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Surgical instruments 'not fairly traded'

July 28, 2006 By Michael Hopkin This article courtesy of Nature News.

Sweatshop conditions of Pakistani factories have led to unease over medical goods.

The trade in high-quality surgical instruments may be exploiting workers in the developing world, says a new report. Children as young as seven are working to make scalpels, scissors and other items, in sometimes unhealthy and dangerous conditions.

The problem is probably compounded by the low wages paid to workers in Pakistan, which produces around 20% of the world's surgical instruments, says Mahmood Bhutta, a London-based surgeon who investigated working conditions while on a trip to Sialkot, the Pakistani centre for the industry.

Shoppers are used to demanding that products such as coffee and bananas are fairly traded, says Bhutta. But healthcare institutions in the developed world should also be striving to ensure that the products they buy do not exploit poor workers.

Some 50,000 people are involved in making stainless-steel surgical tools in Sialkot; around 7,700 of them are children, Bhutta reports in the British Medical Journal1. Most start at the age of nine, although some as young as seven work in Sialkot's many small workshops.


Although complex, expensive instruments such as endoscopes are chiefly made in Germany, many simple metal implements are made by skilled Pakistani workers, who have inherited a tradition of metalworking that extends back to seventeenth-century swordsmiths. "A pair of scissors that is finely crafted and machined can be made by manual labour by someone who is appropriately trained," Bhutta says.

But although the world trade in handheld surgical tools is worth at least $US650 million every year, poor workers do not see much of the money. A pair of scissors might retail for $80, but the German companies that market them typically pay the manufacturer around $1.25.

A Pakistani study in 2003 found that half of children making surgical instruments reported injuries at work, with 95% suffering sleep problems and 80% enduring back, neck or shoulder pain, as well as eye and lung problems. This probably stems from the use of grinding, milling and corrosive chemicals, and the high levels of dust and noise in workshops.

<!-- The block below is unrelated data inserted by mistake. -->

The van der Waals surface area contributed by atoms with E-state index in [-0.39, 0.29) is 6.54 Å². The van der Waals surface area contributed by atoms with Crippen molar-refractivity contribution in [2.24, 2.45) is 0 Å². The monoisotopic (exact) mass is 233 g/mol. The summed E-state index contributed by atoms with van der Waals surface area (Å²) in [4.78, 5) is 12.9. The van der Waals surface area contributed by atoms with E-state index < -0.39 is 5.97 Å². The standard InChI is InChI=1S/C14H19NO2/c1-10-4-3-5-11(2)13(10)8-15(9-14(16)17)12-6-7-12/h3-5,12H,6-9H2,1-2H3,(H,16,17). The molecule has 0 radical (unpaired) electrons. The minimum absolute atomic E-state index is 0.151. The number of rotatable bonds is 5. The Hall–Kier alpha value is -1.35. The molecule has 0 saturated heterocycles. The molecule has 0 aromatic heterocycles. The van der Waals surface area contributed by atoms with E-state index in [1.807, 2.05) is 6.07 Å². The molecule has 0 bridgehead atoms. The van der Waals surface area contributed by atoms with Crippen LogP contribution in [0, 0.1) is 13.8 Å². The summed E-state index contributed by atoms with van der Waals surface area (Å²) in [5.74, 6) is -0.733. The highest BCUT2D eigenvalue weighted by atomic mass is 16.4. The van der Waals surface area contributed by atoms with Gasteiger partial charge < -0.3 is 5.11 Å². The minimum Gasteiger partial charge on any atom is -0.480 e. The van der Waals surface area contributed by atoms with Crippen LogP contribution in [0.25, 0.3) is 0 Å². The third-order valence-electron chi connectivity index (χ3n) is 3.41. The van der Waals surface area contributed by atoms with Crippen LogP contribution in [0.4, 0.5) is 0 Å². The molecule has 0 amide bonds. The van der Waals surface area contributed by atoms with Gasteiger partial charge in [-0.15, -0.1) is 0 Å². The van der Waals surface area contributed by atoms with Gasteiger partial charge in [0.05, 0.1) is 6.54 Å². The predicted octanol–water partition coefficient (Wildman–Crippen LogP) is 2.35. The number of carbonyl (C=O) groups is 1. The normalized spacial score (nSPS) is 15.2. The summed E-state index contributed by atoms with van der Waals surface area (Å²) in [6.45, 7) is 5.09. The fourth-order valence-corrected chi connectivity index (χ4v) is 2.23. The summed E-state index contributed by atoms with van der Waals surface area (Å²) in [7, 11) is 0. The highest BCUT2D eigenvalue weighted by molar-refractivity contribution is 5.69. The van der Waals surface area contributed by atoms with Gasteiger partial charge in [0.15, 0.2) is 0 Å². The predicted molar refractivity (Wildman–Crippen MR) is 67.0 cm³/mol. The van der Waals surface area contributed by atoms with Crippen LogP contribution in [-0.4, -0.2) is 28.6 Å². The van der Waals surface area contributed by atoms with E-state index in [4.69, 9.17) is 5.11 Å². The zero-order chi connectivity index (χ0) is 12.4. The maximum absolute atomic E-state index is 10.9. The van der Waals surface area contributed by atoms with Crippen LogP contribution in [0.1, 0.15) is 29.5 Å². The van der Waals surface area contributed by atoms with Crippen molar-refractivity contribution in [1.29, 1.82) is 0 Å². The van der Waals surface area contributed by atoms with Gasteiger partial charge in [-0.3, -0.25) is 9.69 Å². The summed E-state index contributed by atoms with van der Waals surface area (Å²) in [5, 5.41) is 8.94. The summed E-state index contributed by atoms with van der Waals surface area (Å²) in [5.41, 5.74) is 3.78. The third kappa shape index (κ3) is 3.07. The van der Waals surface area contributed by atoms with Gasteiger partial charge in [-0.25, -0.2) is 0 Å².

Better pay

Boycotts, however, are not the answer, says Bhutta: refusing to buy tools from these places at all could exacerbate the poverty problem. Instead, ensuring that adults are paid a fair wage should help to remove the need for their children to work alongside them, he says.

The situation is similar to one encountered in Sialkot in the manufacture of sporting goods such as hand-stitched footballs, says Stefan Durwael, executive director of the International Fair Trade Association near Utrecht, Netherlands. Sialkot and the surrounding area produces some 75% of the world's footballs, and in 1997 sports manufacturers signed the Atlanta Agreement, which declared that under-14s should not work stitching footballs.

"The big downside was that children had to find other work," says Durwael. With poor families still struggling, many of their children may have ended up making surgical tools instead.

Clear chain

Fair trade consists of making the "whole supply chain transparent", Durwael says. Bhutta says that he intends to consult with the British Medical Association and its international counterparts to investigate the scale of the problem and what might be done about it.

When contacted by, the British National Health Service's Purchasing and Supply Agency said that, although they provide a list of recommended suppliers for surgical instruments, and strive to ensure that these goods are not produced unethically, individual healthcare trusts in Britain are free to source their goods from wherever they like.

Some of the healthcare regulations in the United States and Europe also seem to be inadvertently fuelling the problem. In 1994, US legislation demanded that all surgical goods conform to international quality standards. This meant that rival companies were left producing essentially identical products and competing only on price - leading them to increase the use of cheap labour.

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  1. Bhutta M. F., et al. Br. Med. J., doi:10.1136/bmj.38901.619074.55 (2006).


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